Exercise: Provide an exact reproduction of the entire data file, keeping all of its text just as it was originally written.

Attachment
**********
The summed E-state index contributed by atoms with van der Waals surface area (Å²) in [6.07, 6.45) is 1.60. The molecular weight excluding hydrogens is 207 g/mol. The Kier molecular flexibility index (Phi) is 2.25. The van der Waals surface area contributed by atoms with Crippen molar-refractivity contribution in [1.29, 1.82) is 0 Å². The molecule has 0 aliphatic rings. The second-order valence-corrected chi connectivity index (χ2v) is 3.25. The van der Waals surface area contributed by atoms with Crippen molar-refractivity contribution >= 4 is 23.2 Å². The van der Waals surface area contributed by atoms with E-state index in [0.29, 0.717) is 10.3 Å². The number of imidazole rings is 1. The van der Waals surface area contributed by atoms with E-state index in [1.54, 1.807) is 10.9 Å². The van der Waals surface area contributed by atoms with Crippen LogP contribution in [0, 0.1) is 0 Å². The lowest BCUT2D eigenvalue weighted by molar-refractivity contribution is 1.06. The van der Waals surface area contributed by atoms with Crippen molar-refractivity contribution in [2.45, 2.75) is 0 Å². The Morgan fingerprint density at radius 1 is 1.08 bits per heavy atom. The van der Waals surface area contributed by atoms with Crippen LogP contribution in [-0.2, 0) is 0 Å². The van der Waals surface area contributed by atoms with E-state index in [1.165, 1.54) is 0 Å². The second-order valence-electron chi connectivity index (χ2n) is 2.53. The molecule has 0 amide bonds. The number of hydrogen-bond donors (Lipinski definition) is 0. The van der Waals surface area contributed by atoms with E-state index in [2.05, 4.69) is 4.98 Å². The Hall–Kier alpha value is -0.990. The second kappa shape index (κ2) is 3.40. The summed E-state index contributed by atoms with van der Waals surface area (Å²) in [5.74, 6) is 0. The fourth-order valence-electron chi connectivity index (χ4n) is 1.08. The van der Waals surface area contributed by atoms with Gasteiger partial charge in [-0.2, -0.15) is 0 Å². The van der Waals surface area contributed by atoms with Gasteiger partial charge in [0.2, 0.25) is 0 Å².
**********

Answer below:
The summed E-state index contributed by atoms with van der Waals surface area (Å²) in [6.07, 6.45) is 1.60. The molecular weight excluding hydrogens is 207 g/mol. The Kier molecular flexibility index (Phi) is 2.25. The van der Waals surface area contributed by atoms with Crippen molar-refractivity contribution in [1.29, 1.82) is 0 Å². The molecule has 0 aliphatic rings. The second-order valence-corrected chi connectivity index (χ2v) is 3.25. The van der Waals surface area contributed by atoms with Crippen molar-refractivity contribution >= 4 is 23.2 Å². The van der Waals surface area contributed by atoms with E-state index in [0.29, 0.717) is 10.3 Å². The number of imidazole rings is 1. The van der Waals surface area contributed by atoms with E-state index in [1.54, 1.807) is 10.9 Å². The van der Waals surface area contributed by atoms with Crippen LogP contribution in [0, 0.1) is 0 Å². The lowest BCUT2D eigenvalue weighted by molar-refractivity contribution is 1.06. The van der Waals surface area contributed by atoms with Crippen molar-refractivity contribution in [2.45, 2.75) is 0 Å². The Morgan fingerprint density at radius 1 is 1.08 bits per heavy atom. The van der Waals surface area contributed by atoms with Crippen LogP contribution in [-0.2, 0) is 0 Å². The van der Waals surface area contributed by atoms with E-state index in [1.165, 1.54) is 0 Å². The second-order valence-electron chi connectivity index (χ2n) is 2.53. The molecule has 0 amide bonds. The number of hydrogen-bond donors (Lipinski definition) is 0. The van der Waals surface area contributed by atoms with E-state index in [2.05, 4.69) is 4.98 Å². The Hall–Kier alpha value is -0.990. The second kappa shape index (κ2) is 3.40. The summed E-state index contributed by atoms with van der Waals surface area (Å²) in [5.74, 6) is 0. The fourth-order valence-electron chi connectivity index (χ4n) is 1.08. The van der Waals surface area contributed by atoms with Gasteiger partial charge in [-0.2, -0.15) is 0 Å². The van der Waals surface area contributed by atoms with Gasteiger partial charge in [0.2, 0.25) is 0 Å².